Effects of Thyroid Deficiency During Pregnancy | Action Medical Research | Children's Charity

The harmful effects of thyroid deficiency during pregnancy

This research was completed on 27 May 2008

Published on 6 October 2006

Thyroid deficiency during pregnancy can cause brain damage in unborn babies. It can lead to long-term health problems, such as mental impairment and learning difficulties. Researchers are investigating the molecular mechanisms behind the supply of thyroid hormone to an unborn baby’s developing brain. They hope to reveal possible ways of sparing babies from brain damage in the future.

What's the problem and who does it affect?

Unborn babies at risk of poor mental development

Each year, many unborn babies around the world develop irreversible brain damage because they lack sufficient levels of thyroid hormones during pregnancy. They may go on to suffer serious health problems late into childhood. They can have poor mental functioning, a low IQ and learning disabilities.

Many different disorders can lead to a lack of thyroid hormones in unborn babies. Iodine deficiency during pregnancy causes many of the most severe cases of mental impairment and cretinism worldwide. The World Health Organisation has estimated that millions of people have some degree of brain damage due to iodine deficiency experienced before their birth.

Within the UK, estimates suggest some two to five percent of pregnant women have an underactive thyroid gland without even realising it – they have no symptoms.1Their babies can develop problems such as difficulties with schoolwork and low IQs. Babies with poor growth in the womb – which affects up to 10% of pregnancies – can also be affected by low thyroid hormone levels, which may be associated with learning difficulties in childhood.2

What is the project trying to achieve?

The vital supply of thyroid hormones to the brain

Researchers working on this project are investigating the molecular mechanisms that are responsible for keeping up the crucial supply of thyroid hormones to the developing brains of unborn babies.

They are focusing on a particular protein, called MCT8. They suspect MCT8 plays a major role in the delivery of thyroid hormone from the blood into brain cells – a recent discovery shows some people with very severe mental impairment have abnormalities in the gene for MCT8.

The researchers hope to reveal important new information about the role of MCT8 in babies’ brains as they develop and grow during pregnancy. They are looking at how much MCT8 is produced, where it’s is located and how it affects the development of nerve cells. They are also looking for any changes in MCT8 in babies who don’t grow properly in the womb.

What are the researchers' credentials?

Project LeaderProfessor J A Franklyn MD PhD FRCP FMedSci
Project team
  • Dr Shiao-yng Chan PhD MRCOG
  • Prof Mark D Kilby MD MRCOG
  • Prof Ann Logan PhD
  • Dr Christopher J McCabe PhD
LocationDivision of Medical Sciences, University of Birmingham and Department of Fetal Medicine, Birmingham Women's Hospital
Other locations
  • Department of Fetal Medicine, Birmingham Women’s Hospital, Birmingham
  • Division of Medical Sciences, University of Birmingham, Wolfson Research Laboratories, Birmingham
  • Division of Medical Sciences, University of Birmingham, Institute of Biomedical Research, Birmingham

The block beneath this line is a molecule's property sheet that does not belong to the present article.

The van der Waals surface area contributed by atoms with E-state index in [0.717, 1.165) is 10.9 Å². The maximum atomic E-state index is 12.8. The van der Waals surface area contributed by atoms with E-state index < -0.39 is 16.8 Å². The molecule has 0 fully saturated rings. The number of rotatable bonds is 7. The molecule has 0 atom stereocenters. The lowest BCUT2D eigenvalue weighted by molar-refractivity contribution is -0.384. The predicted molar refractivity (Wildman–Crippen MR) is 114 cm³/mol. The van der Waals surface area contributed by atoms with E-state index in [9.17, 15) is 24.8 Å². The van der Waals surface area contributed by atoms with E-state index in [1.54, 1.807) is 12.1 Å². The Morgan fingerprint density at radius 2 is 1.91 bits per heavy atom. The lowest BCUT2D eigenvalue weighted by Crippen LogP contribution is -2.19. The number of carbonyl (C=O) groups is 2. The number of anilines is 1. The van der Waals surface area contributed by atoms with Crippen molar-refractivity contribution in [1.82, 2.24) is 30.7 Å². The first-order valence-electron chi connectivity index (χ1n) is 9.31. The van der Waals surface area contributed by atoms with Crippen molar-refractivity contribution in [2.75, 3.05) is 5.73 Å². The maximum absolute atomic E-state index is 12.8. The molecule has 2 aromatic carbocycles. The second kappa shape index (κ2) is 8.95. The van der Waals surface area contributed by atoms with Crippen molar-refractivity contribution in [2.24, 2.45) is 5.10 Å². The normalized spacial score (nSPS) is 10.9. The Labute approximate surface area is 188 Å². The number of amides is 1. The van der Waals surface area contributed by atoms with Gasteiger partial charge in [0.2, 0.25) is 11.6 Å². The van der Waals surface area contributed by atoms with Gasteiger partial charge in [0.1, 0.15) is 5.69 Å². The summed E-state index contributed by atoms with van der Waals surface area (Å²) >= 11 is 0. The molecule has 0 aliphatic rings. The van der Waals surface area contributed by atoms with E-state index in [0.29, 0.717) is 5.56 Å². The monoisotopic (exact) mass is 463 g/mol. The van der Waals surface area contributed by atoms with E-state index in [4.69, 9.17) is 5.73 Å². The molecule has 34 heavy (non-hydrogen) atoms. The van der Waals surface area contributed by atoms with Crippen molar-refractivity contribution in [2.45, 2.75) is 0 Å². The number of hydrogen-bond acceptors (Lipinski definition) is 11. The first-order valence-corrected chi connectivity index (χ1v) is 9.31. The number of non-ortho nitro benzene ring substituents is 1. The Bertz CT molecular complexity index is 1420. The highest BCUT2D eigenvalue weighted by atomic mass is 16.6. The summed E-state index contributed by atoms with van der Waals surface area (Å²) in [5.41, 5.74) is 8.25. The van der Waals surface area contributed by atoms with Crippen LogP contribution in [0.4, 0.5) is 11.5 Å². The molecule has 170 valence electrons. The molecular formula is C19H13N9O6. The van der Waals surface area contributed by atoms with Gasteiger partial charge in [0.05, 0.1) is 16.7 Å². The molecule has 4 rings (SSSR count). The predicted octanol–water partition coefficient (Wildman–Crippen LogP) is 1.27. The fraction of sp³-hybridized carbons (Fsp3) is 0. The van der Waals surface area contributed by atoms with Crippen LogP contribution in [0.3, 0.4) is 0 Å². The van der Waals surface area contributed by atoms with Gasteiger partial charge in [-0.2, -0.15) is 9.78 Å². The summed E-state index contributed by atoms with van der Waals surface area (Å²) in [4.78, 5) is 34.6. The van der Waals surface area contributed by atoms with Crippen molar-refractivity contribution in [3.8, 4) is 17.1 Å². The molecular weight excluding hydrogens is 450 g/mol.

DurationOne and a half years
Grant awarded6 July 2006
Start date1 November 2006
End date27 May 2008
Grant amount£26,071.00
Grant codeSP4142

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The researchers working on this project are experts in the study of how thyroid hormones function in unborn babies’ brains, thanks to a long-standing collaboration between three internationally renowned academics. Professor Jayne Franklyn is an expert in the function of thyroid hormones, Professor Mark Kilby has detailed knowledge of the fetus and placenta, and Professor Ann Logan has expertise in the biology of the nervous system. This multidisciplinary team has published many eminent papers in peer-reviewed journals. The experiments will take place within the Institute of Biomedical Research, opened in 2003, which has state-of-the-art facilities. The laboratories are next to the Birmingham Women’s Hospital, a tertiary referral hospital with one of the leading Fetal Medicine Departments in the country. Some 7,000 women give birth at the hospital each year, meaning the researchers have ready access to patients for their studies.

Who stands to benefit from this research and how?

Towards new treatments that prevent learning disabilities

A large number of people worldwide are suffering from chronic health problems because of deficiencies in thyroid hormones they experienced before birth. The results of this project should improve understanding of the mechanisms that cause these common conditions.

Researchers hope this important new information will give clinicians the insight they need to develop potential new treatments, which might improve the delivery of thyroid hormones to unborn babies. The ultimate aim is to find treatments that prevent or minimise the risk of impairments in mental function.

The devastating conditions caused by thyroid deficiencies during pregnancy carry a significant personal, social and financial cost to the individuals concerned, their families and the state. In the long term, this research could help improve the quality of many children’s lives, and reduce the financial costs of special education and social care to the state.


  1. Lazarus JH, Premawardhana LD. Screening for thyroid disease in pregnancy. J Clin Pathol. 2005, May;58(5):449-52.
  2. Chan S, Rovet J. Thyroid hormones in fetal central nervous system development. Fetal and Maternal Medicine Reviews 2003, 14: 177-208.
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